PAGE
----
- Provide quality, affordable and accessible healthcare.
- Respect, uphold and protect civil liberties and press freedom.
- Maintain unflinching fidelity to the rule of law and protect integrity of the constitution;
- Guarantee and ensure the security of every Kenyan.
- Exercise utmost fiscal discipline by reining in on extravagance.
- Nurture constitutional democracy as the central unifying public philosophy for the people of Kenya by promoting good governance.
- Ensure transitional justice by holding past perpetrators of injustices against the people of Kenya accountable for their actions;
- Construct 150,000 low-cost housing units per annum.
- Create 500,000 jobs per annum.
- Transform Kenya into a competitive environment for investment.
- Ensure equitable and fair distribution of national resources
These were sixteen promises. A generous evaluation would show that NARC adequately lived up to only one of these promises - the provision of free primary education for all children - while partially or somewhat fulfilling at least three others - the attainment of an annual growth rate of at least six per cent per annum, the respect and protection of civil liberties and press freedom and the transformation of Kenya into a competitive environment for investment.
So we have twelve unsatisfied promises. The constitution was not delivered in one hundred days; it took the trauma of post-election violence in 2007 to galvanize us to overhaul the old constitution establish a new, progressive constitution. The government is neither lean nor corruption free - the 43 or so ministries established as part of the political patronage machine makes government bloated and effectively creates a vehicle for unprofessionalism and corruption. Zero-tolerance of corruption, whether at the top or bottom is a myth - a cruel political fable spun whereas the reality is that corruption is still the way we conduct business.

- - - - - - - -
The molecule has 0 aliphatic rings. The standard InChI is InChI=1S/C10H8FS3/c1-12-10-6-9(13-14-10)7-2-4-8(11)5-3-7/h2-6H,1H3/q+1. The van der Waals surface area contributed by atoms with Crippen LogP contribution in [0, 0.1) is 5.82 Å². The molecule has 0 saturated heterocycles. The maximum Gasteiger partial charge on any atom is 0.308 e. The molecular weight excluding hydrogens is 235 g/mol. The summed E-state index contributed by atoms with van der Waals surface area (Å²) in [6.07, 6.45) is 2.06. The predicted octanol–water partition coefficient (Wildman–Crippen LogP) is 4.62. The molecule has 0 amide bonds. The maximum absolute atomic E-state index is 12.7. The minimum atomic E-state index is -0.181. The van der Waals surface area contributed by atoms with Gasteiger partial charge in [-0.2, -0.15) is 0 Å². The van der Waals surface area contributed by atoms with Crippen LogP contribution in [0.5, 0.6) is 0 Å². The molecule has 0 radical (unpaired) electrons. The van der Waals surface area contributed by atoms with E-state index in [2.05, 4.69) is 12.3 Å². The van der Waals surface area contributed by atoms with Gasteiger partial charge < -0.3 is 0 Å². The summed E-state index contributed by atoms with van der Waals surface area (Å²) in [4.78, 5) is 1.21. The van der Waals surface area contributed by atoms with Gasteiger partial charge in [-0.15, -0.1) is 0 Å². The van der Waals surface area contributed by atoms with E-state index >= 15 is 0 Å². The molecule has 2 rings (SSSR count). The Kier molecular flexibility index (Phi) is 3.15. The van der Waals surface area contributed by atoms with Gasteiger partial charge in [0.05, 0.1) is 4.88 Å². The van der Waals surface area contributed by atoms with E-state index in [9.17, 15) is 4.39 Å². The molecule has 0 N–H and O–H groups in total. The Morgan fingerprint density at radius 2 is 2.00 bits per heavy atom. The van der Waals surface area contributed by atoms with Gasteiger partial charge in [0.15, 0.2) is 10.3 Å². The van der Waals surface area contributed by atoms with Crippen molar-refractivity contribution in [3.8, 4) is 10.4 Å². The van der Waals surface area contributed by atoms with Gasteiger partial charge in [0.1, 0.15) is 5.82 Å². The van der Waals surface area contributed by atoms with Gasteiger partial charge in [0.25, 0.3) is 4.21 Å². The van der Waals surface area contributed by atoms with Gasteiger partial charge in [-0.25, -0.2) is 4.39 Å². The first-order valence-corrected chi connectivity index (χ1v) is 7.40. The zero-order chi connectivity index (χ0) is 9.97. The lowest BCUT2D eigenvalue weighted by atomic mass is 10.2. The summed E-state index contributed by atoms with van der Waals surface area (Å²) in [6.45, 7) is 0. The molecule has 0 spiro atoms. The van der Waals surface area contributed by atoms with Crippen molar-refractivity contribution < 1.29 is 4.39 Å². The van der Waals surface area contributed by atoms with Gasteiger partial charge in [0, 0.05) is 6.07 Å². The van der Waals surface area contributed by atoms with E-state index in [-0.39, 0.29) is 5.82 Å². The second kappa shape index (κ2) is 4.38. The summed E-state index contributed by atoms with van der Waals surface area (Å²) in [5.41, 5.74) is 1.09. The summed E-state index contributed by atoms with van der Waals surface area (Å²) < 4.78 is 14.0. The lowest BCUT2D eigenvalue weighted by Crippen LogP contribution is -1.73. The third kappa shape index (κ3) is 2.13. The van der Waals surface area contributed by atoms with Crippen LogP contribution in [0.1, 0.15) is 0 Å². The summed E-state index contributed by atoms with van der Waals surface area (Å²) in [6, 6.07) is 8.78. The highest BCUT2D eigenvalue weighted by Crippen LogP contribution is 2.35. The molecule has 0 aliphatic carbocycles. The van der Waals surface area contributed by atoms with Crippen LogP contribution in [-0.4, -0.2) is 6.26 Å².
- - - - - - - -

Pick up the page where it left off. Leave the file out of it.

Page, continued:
Healthcare is neither of satisfactory quality nor is it affordable or accessible. This is why media headlines have recently been dominated by the National Health Insurance scandal. Since 2002, infidelity to the rule of law and the constitution has continued to dominate Kenya. Insecurity is pervasive: the tragedy here is that the dangers to the Kenyan citizen are as much posed by the pervasive criminal gangs as the venal security agencies.
Various reports have continually highlighted government extravagance and "good governance" remains a rhetorical phrase to be used especially when trying to appease donors. There has been no transitional justice - even the most recent violations related to post-election violence have become politically inconvenient to address. There is no data demonstrating the achievement of the promises of low-cost housing that is humane as well as the creation of half a million jobs per year. Finally, where is the evidence to show any attempt to equitably distribute national resources?
Alas! We were taken for a ride. So beware: election season is upon us. There, for sure, will be countless election promises. But, to make them count, we have to hold our politicians accountable.
The writer is the Kenya Program Manager at the Open Society Initiative for Eastern Africa.